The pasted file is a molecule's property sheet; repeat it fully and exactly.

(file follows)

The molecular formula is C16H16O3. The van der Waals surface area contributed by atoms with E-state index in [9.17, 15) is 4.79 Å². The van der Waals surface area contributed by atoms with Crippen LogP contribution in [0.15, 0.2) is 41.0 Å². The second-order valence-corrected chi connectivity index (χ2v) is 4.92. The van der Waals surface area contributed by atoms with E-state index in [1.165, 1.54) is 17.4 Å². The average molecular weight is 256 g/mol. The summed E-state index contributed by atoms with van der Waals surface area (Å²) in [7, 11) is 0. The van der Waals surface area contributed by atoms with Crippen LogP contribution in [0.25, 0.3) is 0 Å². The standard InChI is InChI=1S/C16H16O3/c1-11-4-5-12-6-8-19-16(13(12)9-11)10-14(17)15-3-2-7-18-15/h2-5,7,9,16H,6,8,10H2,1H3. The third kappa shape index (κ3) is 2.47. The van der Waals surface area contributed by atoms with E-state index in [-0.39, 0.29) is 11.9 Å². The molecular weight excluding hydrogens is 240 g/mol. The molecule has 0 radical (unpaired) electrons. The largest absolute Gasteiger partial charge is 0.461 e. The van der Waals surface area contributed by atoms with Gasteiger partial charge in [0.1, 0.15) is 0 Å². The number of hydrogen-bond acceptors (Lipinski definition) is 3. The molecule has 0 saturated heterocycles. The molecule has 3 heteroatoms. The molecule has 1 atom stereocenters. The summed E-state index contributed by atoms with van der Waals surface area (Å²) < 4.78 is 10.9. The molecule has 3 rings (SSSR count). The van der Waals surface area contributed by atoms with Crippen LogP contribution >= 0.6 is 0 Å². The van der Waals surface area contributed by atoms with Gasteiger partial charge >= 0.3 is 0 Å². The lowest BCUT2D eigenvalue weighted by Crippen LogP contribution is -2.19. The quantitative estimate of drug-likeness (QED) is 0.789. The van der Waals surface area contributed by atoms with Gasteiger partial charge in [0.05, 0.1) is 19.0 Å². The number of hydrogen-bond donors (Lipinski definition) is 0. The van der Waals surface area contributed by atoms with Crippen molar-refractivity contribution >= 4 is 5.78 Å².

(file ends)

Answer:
The molecular formula is C16H16O3. The van der Waals surface area contributed by atoms with E-state index in [9.17, 15) is 4.79 Å². The van der Waals surface area contributed by atoms with Crippen LogP contribution in [0.15, 0.2) is 41.0 Å². The second-order valence-corrected chi connectivity index (χ2v) is 4.92. The van der Waals surface area contributed by atoms with E-state index in [1.165, 1.54) is 17.4 Å². The average molecular weight is 256 g/mol. The summed E-state index contributed by atoms with van der Waals surface area (Å²) in [7, 11) is 0. The van der Waals surface area contributed by atoms with Crippen LogP contribution in [0.25, 0.3) is 0 Å². The standard InChI is InChI=1S/C16H16O3/c1-11-4-5-12-6-8-19-16(13(12)9-11)10-14(17)15-3-2-7-18-15/h2-5,7,9,16H,6,8,10H2,1H3. The third kappa shape index (κ3) is 2.47. The van der Waals surface area contributed by atoms with E-state index in [-0.39, 0.29) is 11.9 Å². The molecular weight excluding hydrogens is 240 g/mol. The molecule has 0 radical (unpaired) electrons. The largest absolute Gasteiger partial charge is 0.461 e. The van der Waals surface area contributed by atoms with Gasteiger partial charge in [0.1, 0.15) is 0 Å². The number of hydrogen-bond acceptors (Lipinski definition) is 3. The molecule has 0 saturated heterocycles. The molecule has 3 heteroatoms. The molecule has 1 atom stereocenters. The summed E-state index contributed by atoms with van der Waals surface area (Å²) < 4.78 is 10.9. The molecule has 3 rings (SSSR count). The van der Waals surface area contributed by atoms with Crippen LogP contribution >= 0.6 is 0 Å². The van der Waals surface area contributed by atoms with Gasteiger partial charge >= 0.3 is 0 Å². The lowest BCUT2D eigenvalue weighted by Crippen LogP contribution is -2.19. The quantitative estimate of drug-likeness (QED) is 0.789. The van der Waals surface area contributed by atoms with Gasteiger partial charge in [0.05, 0.1) is 19.0 Å². The number of hydrogen-bond donors (Lipinski definition) is 0. The van der Waals surface area contributed by atoms with Crippen molar-refractivity contribution >= 4 is 5.78 Å².